The Department of Homeland Security (DHS) Office for Interoperability Compatibility (OIC) supported by the Public Safety Communications Research Division (PSCR) used Polaris Networks’ NetEPC to demonstrate a public-safety-centric communications system that delivers improved situational awareness to the Coast Guard and enhances its ability to respond to and manage offshore emergencies.AT&T Reports Quarterly Financials, Touts FirstNet Win
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The primary objective of the DHS Component Communications Experiment was to demonstrate the ability to provide a commercially available, fully interoperable, Joint Interoperability Test Command (JTIC)-compliant, communications system allowing voice, data and video interoperability among local, state and federal first responder elements to include at least three different components of DHS in accordance with Public Law 114-120, United States Coast Guard (USCG) Authorization Act of 2015. The secondary objective was to demonstrate the integration of other developmental equipment using the pilot communications network to show additional capability across the multimedia spectrum.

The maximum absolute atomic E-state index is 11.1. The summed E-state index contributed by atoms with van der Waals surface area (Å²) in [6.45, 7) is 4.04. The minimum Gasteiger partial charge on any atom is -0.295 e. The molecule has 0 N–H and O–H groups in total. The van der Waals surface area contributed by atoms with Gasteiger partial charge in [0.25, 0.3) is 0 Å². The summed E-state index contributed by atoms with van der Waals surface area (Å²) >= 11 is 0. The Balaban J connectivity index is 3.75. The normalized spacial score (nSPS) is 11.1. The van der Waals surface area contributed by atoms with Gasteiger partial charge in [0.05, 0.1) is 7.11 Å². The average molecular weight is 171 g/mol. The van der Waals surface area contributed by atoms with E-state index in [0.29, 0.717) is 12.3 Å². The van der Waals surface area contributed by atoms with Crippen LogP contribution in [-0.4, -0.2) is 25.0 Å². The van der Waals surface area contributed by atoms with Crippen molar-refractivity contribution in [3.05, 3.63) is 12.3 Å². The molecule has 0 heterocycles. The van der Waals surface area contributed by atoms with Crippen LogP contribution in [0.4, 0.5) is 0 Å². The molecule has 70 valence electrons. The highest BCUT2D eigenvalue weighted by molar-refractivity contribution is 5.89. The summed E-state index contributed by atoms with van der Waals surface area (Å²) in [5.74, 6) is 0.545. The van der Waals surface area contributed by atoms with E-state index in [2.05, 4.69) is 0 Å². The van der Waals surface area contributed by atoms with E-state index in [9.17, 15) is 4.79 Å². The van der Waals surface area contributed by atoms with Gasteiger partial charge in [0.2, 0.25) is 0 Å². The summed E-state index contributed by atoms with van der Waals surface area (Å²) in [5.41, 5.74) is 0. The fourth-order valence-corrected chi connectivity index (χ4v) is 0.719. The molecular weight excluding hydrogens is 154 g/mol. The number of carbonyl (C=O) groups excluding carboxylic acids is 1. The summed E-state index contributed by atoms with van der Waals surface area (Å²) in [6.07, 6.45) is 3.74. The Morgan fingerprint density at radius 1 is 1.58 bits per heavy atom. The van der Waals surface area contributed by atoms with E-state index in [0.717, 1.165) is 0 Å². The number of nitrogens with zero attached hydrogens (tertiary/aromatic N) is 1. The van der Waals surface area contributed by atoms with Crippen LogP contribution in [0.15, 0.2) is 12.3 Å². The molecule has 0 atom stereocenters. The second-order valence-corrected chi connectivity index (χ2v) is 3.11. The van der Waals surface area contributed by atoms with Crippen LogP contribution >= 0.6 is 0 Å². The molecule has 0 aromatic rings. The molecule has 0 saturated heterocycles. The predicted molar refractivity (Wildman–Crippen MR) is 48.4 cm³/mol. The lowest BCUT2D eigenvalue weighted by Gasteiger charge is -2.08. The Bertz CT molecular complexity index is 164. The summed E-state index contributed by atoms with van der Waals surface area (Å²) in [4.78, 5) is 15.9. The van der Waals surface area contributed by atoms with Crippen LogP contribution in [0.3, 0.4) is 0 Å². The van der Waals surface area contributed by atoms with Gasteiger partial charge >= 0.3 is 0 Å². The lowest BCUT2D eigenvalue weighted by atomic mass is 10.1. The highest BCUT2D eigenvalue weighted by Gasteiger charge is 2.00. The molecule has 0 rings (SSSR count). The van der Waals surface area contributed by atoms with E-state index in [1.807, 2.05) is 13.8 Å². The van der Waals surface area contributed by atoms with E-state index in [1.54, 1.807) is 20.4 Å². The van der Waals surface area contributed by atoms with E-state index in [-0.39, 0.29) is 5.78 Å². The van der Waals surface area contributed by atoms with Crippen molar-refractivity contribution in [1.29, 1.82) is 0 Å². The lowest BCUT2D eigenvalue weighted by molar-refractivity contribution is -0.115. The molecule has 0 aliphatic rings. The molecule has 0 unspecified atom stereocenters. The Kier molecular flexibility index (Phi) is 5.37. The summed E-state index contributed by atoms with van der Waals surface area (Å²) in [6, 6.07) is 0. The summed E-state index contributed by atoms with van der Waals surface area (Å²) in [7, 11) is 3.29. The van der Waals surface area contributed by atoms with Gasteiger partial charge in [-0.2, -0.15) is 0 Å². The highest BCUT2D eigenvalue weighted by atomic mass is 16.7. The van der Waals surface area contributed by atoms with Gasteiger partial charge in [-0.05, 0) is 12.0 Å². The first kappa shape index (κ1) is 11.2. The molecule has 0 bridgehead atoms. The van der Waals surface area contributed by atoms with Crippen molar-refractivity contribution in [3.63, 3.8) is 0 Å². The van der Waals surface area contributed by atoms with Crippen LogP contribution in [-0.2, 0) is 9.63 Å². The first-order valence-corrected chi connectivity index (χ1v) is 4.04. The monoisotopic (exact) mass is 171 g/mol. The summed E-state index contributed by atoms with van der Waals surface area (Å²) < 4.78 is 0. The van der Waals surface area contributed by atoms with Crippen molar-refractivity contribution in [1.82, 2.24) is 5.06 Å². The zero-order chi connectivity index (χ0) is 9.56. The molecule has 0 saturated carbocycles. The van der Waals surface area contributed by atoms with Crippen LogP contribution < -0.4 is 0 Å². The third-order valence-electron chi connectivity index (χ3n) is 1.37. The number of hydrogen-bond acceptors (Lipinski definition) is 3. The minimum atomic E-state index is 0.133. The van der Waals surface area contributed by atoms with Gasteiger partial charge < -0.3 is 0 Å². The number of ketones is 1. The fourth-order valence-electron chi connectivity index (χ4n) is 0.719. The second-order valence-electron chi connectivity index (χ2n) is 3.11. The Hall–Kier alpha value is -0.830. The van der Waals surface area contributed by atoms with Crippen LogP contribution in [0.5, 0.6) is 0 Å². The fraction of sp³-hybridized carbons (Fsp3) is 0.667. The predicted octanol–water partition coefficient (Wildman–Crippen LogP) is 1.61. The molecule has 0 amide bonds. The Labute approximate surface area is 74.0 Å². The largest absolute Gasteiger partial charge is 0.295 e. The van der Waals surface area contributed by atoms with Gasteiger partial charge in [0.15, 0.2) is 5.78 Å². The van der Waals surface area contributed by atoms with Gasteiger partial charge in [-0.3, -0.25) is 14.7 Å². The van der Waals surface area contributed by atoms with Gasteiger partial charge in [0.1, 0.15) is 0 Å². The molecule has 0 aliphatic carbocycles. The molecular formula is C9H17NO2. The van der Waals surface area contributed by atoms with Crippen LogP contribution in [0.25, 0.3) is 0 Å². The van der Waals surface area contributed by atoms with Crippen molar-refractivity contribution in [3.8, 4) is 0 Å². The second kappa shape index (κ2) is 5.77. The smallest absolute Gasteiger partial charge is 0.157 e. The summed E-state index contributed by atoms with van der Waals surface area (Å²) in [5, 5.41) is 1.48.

The exercise, which aimed to boost the effectiveness of the Coast Guard’s search-and-seizure operation from Boston to Washington, D.C., highlighted how the operation could be augmented by live voice and video from the location of the incident on the water back to the command-and-control center in Washington in real time.
In this experiment, a Long Term Evolution (LTE) band class 14/Wi-Fi router in a boat provided network connectivity to a number of terminals in surrounding boats. These terminals included airborne drones, streaming video cameras and other commercial Wi-Fi and LTE devices. A band class 14 macro eNodeB and the NetEPC were collocated onshore on a system on wheels. The EPC was connected to the Internet via satellite backhaul.
The network was evaluated over multiple days with the exercise taking place on the final day. The applications tested included push-to-talk (PTT) voice, video and some amount of messaging. The experiment was beneficial to the DHS component agencies and other participants by showing how public-safety communications technology can improve overall communications and situational awareness, and how gaps in network coverage during offshore operations can be eliminated using deployable network equipment.
Polaris Networks has been working as a PSCR partner under a cooperative research and development agreement (CRADA) since 2013. The Polaris product provides all the core network elements required LTE deployment.
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